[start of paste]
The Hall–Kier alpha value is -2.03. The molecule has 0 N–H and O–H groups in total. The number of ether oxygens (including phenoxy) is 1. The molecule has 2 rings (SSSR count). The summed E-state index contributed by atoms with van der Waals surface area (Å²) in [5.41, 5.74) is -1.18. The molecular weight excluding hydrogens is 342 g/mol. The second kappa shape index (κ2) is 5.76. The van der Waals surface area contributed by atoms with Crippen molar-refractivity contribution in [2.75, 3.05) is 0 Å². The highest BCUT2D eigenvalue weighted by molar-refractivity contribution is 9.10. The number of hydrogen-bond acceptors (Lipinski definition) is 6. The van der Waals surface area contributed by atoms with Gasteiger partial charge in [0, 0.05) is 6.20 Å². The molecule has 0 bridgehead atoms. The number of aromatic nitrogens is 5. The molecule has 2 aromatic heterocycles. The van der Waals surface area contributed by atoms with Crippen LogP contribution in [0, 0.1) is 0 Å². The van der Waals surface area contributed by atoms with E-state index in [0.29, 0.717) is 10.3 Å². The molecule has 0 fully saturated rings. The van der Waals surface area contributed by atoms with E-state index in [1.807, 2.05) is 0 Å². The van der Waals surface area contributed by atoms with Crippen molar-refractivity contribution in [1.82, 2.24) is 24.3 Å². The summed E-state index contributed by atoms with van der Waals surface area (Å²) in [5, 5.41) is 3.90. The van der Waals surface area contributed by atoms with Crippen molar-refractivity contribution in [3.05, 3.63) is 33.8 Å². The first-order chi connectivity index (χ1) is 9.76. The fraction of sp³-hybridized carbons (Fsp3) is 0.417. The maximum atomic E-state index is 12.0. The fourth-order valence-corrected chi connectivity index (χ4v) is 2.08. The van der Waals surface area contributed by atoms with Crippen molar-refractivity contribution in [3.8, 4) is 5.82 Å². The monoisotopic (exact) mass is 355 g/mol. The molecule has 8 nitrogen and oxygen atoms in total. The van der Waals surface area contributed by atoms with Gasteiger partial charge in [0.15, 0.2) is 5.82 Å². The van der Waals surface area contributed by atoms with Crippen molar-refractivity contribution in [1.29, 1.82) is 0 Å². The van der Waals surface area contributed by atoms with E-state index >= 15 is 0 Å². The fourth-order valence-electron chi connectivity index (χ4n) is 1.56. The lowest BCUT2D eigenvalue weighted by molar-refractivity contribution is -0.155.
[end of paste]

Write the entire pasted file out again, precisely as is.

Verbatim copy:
The Hall–Kier alpha value is -2.03. The molecule has 0 N–H and O–H groups in total. The number of ether oxygens (including phenoxy) is 1. The molecule has 2 rings (SSSR count). The summed E-state index contributed by atoms with van der Waals surface area (Å²) in [5.41, 5.74) is -1.18. The molecular weight excluding hydrogens is 342 g/mol. The second kappa shape index (κ2) is 5.76. The van der Waals surface area contributed by atoms with Crippen molar-refractivity contribution in [2.75, 3.05) is 0 Å². The highest BCUT2D eigenvalue weighted by molar-refractivity contribution is 9.10. The number of hydrogen-bond acceptors (Lipinski definition) is 6. The van der Waals surface area contributed by atoms with Gasteiger partial charge in [0, 0.05) is 6.20 Å². The molecule has 0 bridgehead atoms. The number of aromatic nitrogens is 5. The molecule has 2 aromatic heterocycles. The van der Waals surface area contributed by atoms with Crippen LogP contribution in [0, 0.1) is 0 Å². The van der Waals surface area contributed by atoms with E-state index in [0.29, 0.717) is 10.3 Å². The molecule has 0 fully saturated rings. The van der Waals surface area contributed by atoms with E-state index in [1.807, 2.05) is 0 Å². The van der Waals surface area contributed by atoms with Crippen molar-refractivity contribution in [1.82, 2.24) is 24.3 Å². The summed E-state index contributed by atoms with van der Waals surface area (Å²) in [5, 5.41) is 3.90. The van der Waals surface area contributed by atoms with Crippen molar-refractivity contribution in [3.05, 3.63) is 33.8 Å². The first-order chi connectivity index (χ1) is 9.76. The fraction of sp³-hybridized carbons (Fsp3) is 0.417. The maximum atomic E-state index is 12.0. The fourth-order valence-corrected chi connectivity index (χ4v) is 2.08. The van der Waals surface area contributed by atoms with Crippen molar-refractivity contribution in [3.8, 4) is 5.82 Å². The monoisotopic (exact) mass is 355 g/mol. The molecule has 8 nitrogen and oxygen atoms in total. The van der Waals surface area contributed by atoms with Gasteiger partial charge in [0.15, 0.2) is 5.82 Å². The van der Waals surface area contributed by atoms with Crippen molar-refractivity contribution in [1.29, 1.82) is 0 Å². The van der Waals surface area contributed by atoms with E-state index >= 15 is 0 Å². The fourth-order valence-electron chi connectivity index (χ4n) is 1.56. The lowest BCUT2D eigenvalue weighted by molar-refractivity contribution is -0.155.